"...managed to convince me that it was impossible for him to go on. He was all alone in the world. He'd never had a partner. He did have a family but was not in touch with them. It was almost like he'd never developed as a person. He felt like he didn't have the right to live. His self-hatred was all consuming."  
Hey Gerty, well that sounds like a good reason to bump him off then, doesn't it? Maybe your October quota was a little shy of where it needed to be and, well, it must be awful to be in such a terrible position in life, mustn't it? This sounds conspicuously like a man who needed help dealing with some very painful realities and feelings, but not a man who needed to be enabled to die.

We were warned, weren't we, that legalising euthanasia was the thin end of the wedge. And with moves afoot to allow the depressed to choose to die, it would appear that we that we are now boldly scaling that wedge, with barely a 'by your leave'. Anyone who knows anything about depression knows that it is often a wake-up call for a need to change, a precursor, when handled effectively, to a richer and more profound experience of life. Not only that, but those who have been depressed are graced with an empathy, an ability to help others which is a benefit and a gift.

It would appear that the Culture of Death is playing some serious trump cards. But the game isn't over yet.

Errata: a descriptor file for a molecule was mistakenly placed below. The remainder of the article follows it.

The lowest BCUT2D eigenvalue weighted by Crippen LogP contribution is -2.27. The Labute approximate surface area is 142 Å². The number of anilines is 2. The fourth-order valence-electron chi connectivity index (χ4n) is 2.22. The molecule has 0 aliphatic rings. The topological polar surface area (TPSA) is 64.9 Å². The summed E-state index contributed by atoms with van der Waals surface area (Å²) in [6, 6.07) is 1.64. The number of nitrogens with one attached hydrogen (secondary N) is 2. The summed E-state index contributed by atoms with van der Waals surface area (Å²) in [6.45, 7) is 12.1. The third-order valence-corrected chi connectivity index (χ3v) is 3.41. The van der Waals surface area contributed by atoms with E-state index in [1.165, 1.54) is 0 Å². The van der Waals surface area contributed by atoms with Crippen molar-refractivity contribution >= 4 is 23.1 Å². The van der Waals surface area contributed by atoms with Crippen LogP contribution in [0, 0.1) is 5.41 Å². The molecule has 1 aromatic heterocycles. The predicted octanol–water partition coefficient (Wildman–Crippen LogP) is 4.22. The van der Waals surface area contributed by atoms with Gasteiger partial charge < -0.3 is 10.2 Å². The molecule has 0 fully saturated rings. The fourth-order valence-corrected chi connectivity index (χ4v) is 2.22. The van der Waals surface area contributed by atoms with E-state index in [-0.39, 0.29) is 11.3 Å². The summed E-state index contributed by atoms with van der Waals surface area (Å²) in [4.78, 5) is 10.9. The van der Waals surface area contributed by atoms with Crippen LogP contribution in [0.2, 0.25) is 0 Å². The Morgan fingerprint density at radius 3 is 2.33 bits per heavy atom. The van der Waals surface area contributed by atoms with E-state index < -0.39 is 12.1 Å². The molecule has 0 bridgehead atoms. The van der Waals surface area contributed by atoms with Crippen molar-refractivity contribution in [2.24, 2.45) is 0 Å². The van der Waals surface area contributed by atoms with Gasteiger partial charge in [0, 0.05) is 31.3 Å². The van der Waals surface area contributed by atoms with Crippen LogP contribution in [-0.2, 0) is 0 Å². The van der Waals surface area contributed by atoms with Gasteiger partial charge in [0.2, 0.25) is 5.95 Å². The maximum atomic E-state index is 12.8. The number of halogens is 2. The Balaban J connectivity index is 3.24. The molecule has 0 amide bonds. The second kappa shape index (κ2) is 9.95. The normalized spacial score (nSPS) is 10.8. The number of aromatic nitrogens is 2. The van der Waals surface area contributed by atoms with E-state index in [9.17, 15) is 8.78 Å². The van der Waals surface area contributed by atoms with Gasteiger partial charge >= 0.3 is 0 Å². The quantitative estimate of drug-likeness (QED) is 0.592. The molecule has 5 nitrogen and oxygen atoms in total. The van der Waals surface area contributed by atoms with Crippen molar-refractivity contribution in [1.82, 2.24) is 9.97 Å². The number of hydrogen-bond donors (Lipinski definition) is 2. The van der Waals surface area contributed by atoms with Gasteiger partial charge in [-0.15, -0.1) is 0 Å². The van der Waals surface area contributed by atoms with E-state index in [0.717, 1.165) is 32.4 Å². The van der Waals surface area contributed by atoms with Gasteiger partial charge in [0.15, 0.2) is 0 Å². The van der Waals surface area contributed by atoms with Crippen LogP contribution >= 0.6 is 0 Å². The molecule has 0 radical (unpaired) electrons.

Written by Jacqui Hogan

Friday, 7 February 2014

Talk is cheap - or is it?

I guess you all know that yesterday marked the first ever outing of Time to Talk Day, described on the official website as '24 hours in which to start conversations about mental health, raise awareness and share the message that mental illness is nothing to be ashamed of, and neither is talking about it.'

The idea was that for a whole day, people of all stripes would gather over a cuppa (in my opinion, the most reliable of all antidepressants) and strike up conversations which would include saying nice things about mental health issues - in environments as diverse as offices, libraries, schools and shopping centres. And goodness me, even people like AXA PPP, private medical insurers, were adding in their caring two-bob's worth!